Quakers and Remix Culture, Part I
This past weekend, Berkeley Friends Church brought C. Wess Daniels to be the speaker at their annual Quaker Heritage Day. I love the format of this event: a full Saturday morning and afternoon, with someone who has thought a lot about Quakerism sharing some background on a topic (often from Quaker history), and inviting the whole group to reflect on how this fits with our experience as Friends. People attend from programmed and unprogrammed meetings across California. The same speaker gives a sermon at the church on Sunday.
Wess is the pastor of Camas Friends Church in Washington, and a doctoral student in theology at Fuller Seminary. He talked about the characteristics of participatory culture, and the parallels he sees to Quaker tradition. I’m looking forward to whatever Wess posts about that on his blog, and won’t try to reiterate it all here. Some of the writers he cited were Vail Palmer, Lawrence Lessig, and Henry Jenkins.
One of the most intriguing (and perhaps the most approachable) of the characteristics was “remix culture.” Wess’ basic description was that many people are moving from a “read-only” encounter with texts, to a collage or remix which brings their own experience into an interaction with pieces of different existing works. The resulting new creation may challenge the intent of the original works. Some of Wess’ examples of remix were:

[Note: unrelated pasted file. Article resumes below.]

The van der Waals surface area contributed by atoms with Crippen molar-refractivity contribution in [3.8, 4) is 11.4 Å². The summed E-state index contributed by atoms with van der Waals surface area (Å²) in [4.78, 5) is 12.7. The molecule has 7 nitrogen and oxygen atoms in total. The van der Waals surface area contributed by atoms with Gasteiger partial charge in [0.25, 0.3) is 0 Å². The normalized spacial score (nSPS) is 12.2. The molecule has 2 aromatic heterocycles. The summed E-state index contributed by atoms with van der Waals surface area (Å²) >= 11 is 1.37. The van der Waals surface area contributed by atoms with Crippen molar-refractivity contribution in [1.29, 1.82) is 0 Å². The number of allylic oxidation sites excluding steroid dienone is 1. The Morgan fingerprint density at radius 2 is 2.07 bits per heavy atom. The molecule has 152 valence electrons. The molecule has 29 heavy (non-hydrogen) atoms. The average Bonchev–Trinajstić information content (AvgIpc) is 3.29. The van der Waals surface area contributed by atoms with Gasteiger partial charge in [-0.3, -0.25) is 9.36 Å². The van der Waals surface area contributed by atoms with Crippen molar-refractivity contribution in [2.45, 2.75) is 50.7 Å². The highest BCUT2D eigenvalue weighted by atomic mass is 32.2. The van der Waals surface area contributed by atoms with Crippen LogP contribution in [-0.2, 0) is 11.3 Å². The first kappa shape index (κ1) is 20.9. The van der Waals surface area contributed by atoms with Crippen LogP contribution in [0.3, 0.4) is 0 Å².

• YouTube videos that sample classic songs, and reinterpret them in combination with newer ones
• Early Friends’ epistles that quoted the Bible extensively without citing sources
• James Nayler’s 1656 re-enactment of Palm Sunday
• A disciple needing to integrate and live a master’s teachings, rather than trying to preserve them unaltered.
It strikes me that Quakers are actually quite well-practiced at remix culture. Ever since George Fox wrote that “this I knew experimentally”, we have been challenged to integrate spiritual messages into our own lived experience. And his spoken ministry of “What canst thou say?” gave Margaret Fell the conviction not just to listen to others’ professions of faith, but to seek and speak of what she learned through continuing revelation. The juxtaposition of many voices in our messages in worship and business, and responses to queries, have most of us in the habit of contributing to collages.
I am challenged by ministry that was given to me on Sunday, in the open worship after Wess’ sermon. I had a visual image of a kaleidoscope, in which we are all pieces of different colored glass. In our business meetings, we are shaken up and moved into different arrangements, and our decisions settle into an order which none of us might have imagined. We let our meetings start to die if we stop seeing each other as translucent, if we assume that anyone is opaque, or do not let ourselves be open to the Light that might shine through us.
When have I seen others as opaque, in my meeting, my family, my workplaces? When do I appreciate that “my” light can blend with and be changed by that which shines through others?